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Thanks to Dr. Google and Nurse Yahoo, pharma consumers know better than ever how to get exactly what they want
The traditional model of pharmaceutical marketing is dying. In its place is a new paradigm, spurred by the rapid growth of the digital world and built around consumers whose influence is growing with every click. These five top trends take a closer look at the paradigm shift, and provide a prescription for Big Pharma to better understand—and master—this new digital reality.
Lynn O'Connor Vos
The mass consumerization of healthcare is the biggest trend affecting pharmaceutical marketers today. In his book, Microtrends, Burson-Marsteller CEO Mark Penn calls today's consumers "do-it-yourself doctors." The Web makes it easy for them: they can research their own symptoms, diagnose their own illnesses, and administer their own cures. In a way, some patients have almost begun to treat doctors like ATM machines, showing up for appointments with full-color descriptions of their conditions, found online, and asking for prescriptions they already know they need.
According to e-marketer.com, 30 million Americans consider the Internet their first source for health information. This has an enormous impact on patients' relationships with healthcare providers, emboldening them to feel and act like equal partners to the experts.
As a result of these factors, patients today—not the organizations that serve or market to them, not even their doctors—are in control of their health. They decide who their trusted source of information will be.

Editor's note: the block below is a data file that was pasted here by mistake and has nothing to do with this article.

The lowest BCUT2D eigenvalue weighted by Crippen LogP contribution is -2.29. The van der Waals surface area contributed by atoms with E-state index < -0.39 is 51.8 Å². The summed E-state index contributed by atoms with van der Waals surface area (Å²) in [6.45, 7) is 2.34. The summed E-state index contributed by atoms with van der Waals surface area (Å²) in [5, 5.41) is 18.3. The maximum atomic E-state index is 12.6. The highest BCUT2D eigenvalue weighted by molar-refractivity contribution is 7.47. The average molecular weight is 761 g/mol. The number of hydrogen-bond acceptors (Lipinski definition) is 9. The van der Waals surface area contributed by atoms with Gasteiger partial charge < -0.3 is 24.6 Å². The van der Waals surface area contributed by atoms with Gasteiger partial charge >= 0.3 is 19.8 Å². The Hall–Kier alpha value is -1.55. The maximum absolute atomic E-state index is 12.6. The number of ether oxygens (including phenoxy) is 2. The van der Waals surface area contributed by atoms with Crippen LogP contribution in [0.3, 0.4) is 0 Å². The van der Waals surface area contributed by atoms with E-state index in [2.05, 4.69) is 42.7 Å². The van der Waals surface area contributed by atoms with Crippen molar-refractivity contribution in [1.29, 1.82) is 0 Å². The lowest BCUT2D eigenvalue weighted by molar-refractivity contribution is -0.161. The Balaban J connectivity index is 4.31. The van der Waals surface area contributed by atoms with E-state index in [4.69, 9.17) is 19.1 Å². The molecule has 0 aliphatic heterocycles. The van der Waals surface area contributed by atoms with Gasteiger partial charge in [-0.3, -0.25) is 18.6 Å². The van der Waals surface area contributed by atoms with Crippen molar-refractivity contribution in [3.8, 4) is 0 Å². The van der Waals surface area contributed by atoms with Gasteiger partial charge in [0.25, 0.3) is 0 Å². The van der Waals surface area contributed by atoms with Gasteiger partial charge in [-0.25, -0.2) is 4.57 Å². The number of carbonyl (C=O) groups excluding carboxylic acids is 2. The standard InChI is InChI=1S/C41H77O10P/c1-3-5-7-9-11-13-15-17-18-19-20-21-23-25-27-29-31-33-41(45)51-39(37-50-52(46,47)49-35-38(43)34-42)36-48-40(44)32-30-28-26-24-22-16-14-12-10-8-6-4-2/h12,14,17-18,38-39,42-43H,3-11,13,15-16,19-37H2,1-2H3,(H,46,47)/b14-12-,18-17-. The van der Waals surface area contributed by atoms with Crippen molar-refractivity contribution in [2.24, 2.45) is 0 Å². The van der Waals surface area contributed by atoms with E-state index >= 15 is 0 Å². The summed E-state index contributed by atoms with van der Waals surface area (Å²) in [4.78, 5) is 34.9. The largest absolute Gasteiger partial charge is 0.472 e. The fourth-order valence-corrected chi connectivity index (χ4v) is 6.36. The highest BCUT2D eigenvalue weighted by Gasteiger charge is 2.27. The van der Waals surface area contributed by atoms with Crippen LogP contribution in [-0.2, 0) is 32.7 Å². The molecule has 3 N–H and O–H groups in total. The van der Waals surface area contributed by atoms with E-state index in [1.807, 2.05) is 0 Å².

Consumers' new health mantra? "Search and ye shall find!" The Internet is patients' overwhelming choice for researching ailments and drug information. Web site e-marketer.com shows that one-third of the US population—100 million people—research health issues online each year.
Today, the majority of healthcare seekers go to search engines first, even before visiting their doctors—and most go back to the Internet after their appointment to learn more. These numbers reveal one immutable fact: Dr. Google and Nurse Yahoo are now essential components of the nation's healthcare system.
The bad news for Big Pharma is that people aren't looking to them for health information. One reason is that consumers never seek industry Web sites. According to e-marketer.com, only 4 percent of consumers turn to pharma Web sites first when researching health issues. Many pharma sites were set up years ago, and are not optimized for searches. Most need face-lifts, if not major overhauls. Other times, consumers shy away from industry sites because marketers haven't gained the trust of online communities' patients.
By using a combination of organic and paid search engine optimization tools, and by making it desirable for consumers to talk online, companies can ensure that patients, doctors, and others make it to their online destination. It's critical that pharma companies stop carrying on a monologue and start a dialogue with customers.
Today's digital age truly is all about the conversation. Through social media such as blogs, communities, and review sites, 64 million US adults regularly share advice with others online.
For marketers, this means brands now live not on television or in magazines, but in the conversations about them online. Increasingly, consumers are relying on the opinions of friends, family, and even strangers to select physicians and make decisions about their bodies. A recent study in the New England Journal of Medicine reinforced the idea that the company we keep can have an important impact on our health. Researchers studied a large social network of over 12,000 people over the course of 32 years, from 1971 to 2003. The study found that people were three times as likely to become obese when a close friend became obese. This information sparked a lively public discussion about how a social network can also influence healthy behaviors. As online social networking reaches a new phase, the business case for harnessing these consumer voices, and the influence they carry, is becoming apparent.